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Why Does the Neocortex Have Columns, A Theory of Learning the Structure of the World

Jeff Hawkins, Subutai Ahmad & Yuwei CuiJeff Hawkins, Subutai Ahmad & Yuwei CuiPreprint of journal submission
Authors J. Hawkins, S. Ahmad & Yuwei Cui
Journal Submitted, and under review
Online Read or Download this Paper
Published July 12, 2017

It is widely observed that movement affects how we sense objects in the world, but how this happens in the brain has remained a mystery. In this paper, we propose a network model that learns the structure of objects through movement. Our model is based on the known biology of cortical columns and layers, and helps explain their function. Object recognition in our model can be achieved in two ways:

  1. Over time, as individual columns integrate changing inputs to recognize complete objects
  2. Through existing lateral connections, as multiple columns integrate inputs over space, allowing the network to infer more quickly, based on shared partial knowledge among adjacent columns

We also propose a new feature of cortical columns that helps explain how sensorimotor inference occurs: allocentric location. We propose that within each column, the neocortex is calculating a location representation and assigning features of an object to a location in the external world. These object features are always relative to each other, as opposed to relative to you. The pairing of sensory and location information is happening everywhere in the brain, in every region, all at once.

We demonstrate through simulations that even a single-column network can learn to recognize hundreds of complex objects. Multiple columns can share information to more rapidly recognize objects. This suggests that single regions have the ability to recognize and model objects much more robustly than previously assumed.

This video demonstrates how cortical columns can use location information to form robust predictive models of objects. Although the video uses touch, the same mechanism can be applied to all sensory modalities.

Frequently asked questions about this research

Q. What was the purpose of this study?

The purpose of this paper was to explore how the brain learns through movement and builds a 3D model of the world. This study is part of our larger effort to reverse engineer the neocortex, and improve our overall understanding of how the brain learns. It builds on our existing research, and incorporates the same neural network which we introduced in our theory of sequence memory in the neocortex.

Q. What are the key takeaways?

  • The brain calculates an allocentric location for features of any given object. It is allocentric because the location of features on an object are relative to that object as opposed to relative to you.

  • Specific layers in every region receive as input sensory features and allocentric locations, and compute feature-location pairs. Those pairs are fed up to an output layer, which forms stable representations of objects.

  • Lateral connections between cortical columns in the output layer allow them to share partial information to more rapidly recognize objects.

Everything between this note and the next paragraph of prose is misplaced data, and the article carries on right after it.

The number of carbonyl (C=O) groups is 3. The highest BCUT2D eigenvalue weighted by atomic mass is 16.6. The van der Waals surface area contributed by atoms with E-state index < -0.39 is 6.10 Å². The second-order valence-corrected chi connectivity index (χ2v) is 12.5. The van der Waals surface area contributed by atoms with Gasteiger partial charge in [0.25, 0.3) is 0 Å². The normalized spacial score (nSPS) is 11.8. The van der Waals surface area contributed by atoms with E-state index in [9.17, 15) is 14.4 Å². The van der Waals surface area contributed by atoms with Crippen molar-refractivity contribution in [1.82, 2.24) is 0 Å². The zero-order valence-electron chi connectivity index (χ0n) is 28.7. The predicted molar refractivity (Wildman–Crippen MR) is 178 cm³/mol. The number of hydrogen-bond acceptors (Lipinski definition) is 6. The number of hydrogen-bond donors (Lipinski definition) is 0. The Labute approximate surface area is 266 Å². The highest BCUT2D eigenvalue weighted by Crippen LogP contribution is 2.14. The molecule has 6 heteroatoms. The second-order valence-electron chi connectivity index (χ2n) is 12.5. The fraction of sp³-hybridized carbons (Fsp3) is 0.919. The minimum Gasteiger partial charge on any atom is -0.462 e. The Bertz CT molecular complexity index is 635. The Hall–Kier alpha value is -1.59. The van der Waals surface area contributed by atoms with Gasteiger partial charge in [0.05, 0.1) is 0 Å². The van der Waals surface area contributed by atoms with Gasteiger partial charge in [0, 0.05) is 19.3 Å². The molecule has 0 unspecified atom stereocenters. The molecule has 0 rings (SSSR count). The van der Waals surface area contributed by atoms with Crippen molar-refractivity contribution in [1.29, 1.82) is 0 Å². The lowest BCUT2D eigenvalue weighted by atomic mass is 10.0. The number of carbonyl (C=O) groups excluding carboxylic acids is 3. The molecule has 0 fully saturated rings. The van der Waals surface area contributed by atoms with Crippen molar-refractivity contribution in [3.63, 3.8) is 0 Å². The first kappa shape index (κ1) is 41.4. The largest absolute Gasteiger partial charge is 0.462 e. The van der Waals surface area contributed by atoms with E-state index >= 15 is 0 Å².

• These computations are happening everywhere in the brain, in every region, all at once, meaning that columns and regions have more powerful recognition and modeling capabilities than previously assumed.

Q. How does this research differ from other studies?

The standard view of object recognition in the neocortex involves a passive processing of sensory data through a hierarchy of regions, where each region extracts increasingly complex features, until the object is eventually recognized. Our research suggests a much more dynamic view. We propose that every region incorporates motion and is much more sophisticated than normally assumed.

Q. How were the simulations conducted?

For this paper, we wrote simulation code in Python and used the reference HTM implementation available in the open source project NuPIC. The algorithm code for forming sensorimotor predictions (the input layer) can also be used for sequence learning and to demonstrate all the properties described in Why Neurons Have Thousands of Synapses, A Theory of Sequence Memory in Neocortex. They both use the same HTM neuron model – the primary difference being the contextual input sent to the active dendrites.

Q. Can I replicate these simulations?

Yes! In keeping with Numenta’s open research philosophy, you can access the source code and data for all scripts in this HTM papers repository. The code is currently in “beta stage” until the final version of the paper is published. We welcome questions and discussion about the paper on the HTM Forum.

Q. How will this paper make contributions in neuroscience?

We believe this paper will have an impact on how neuroscientists think about the neocortex. Because each region and column is more powerful than most neuroscientists have understood, our discovery opens up new possibilities across the field for understanding the brain more fully. We outline specific predictions that could be used by experimental neuroscientists to test the theory.

Q. How does this paper make contributions in machine intelligence?

The sensorimotor inference theory introduced in this paper will enable the building of machines that learn about their world the same way our brains learn about ours – via movement.

Q. Where can I find out more?

The HTM Forum is a great resource for further questions and discussion on HTM theory. The authors of this paper are active participants in the forum.

Q. What is next for this research?

Our sensorimotor inference theory is an important piece of our overall goal of reverse-engineering the neocortex. Our current research is focused on understanding all the functions of cortical columns and on hierarchy.

Jeff Hawkins, Subutai Ahmad & Yuwei CuiJeff Hawkins, Subutai Ahmad & Yuwei CuiPreprint of journal submission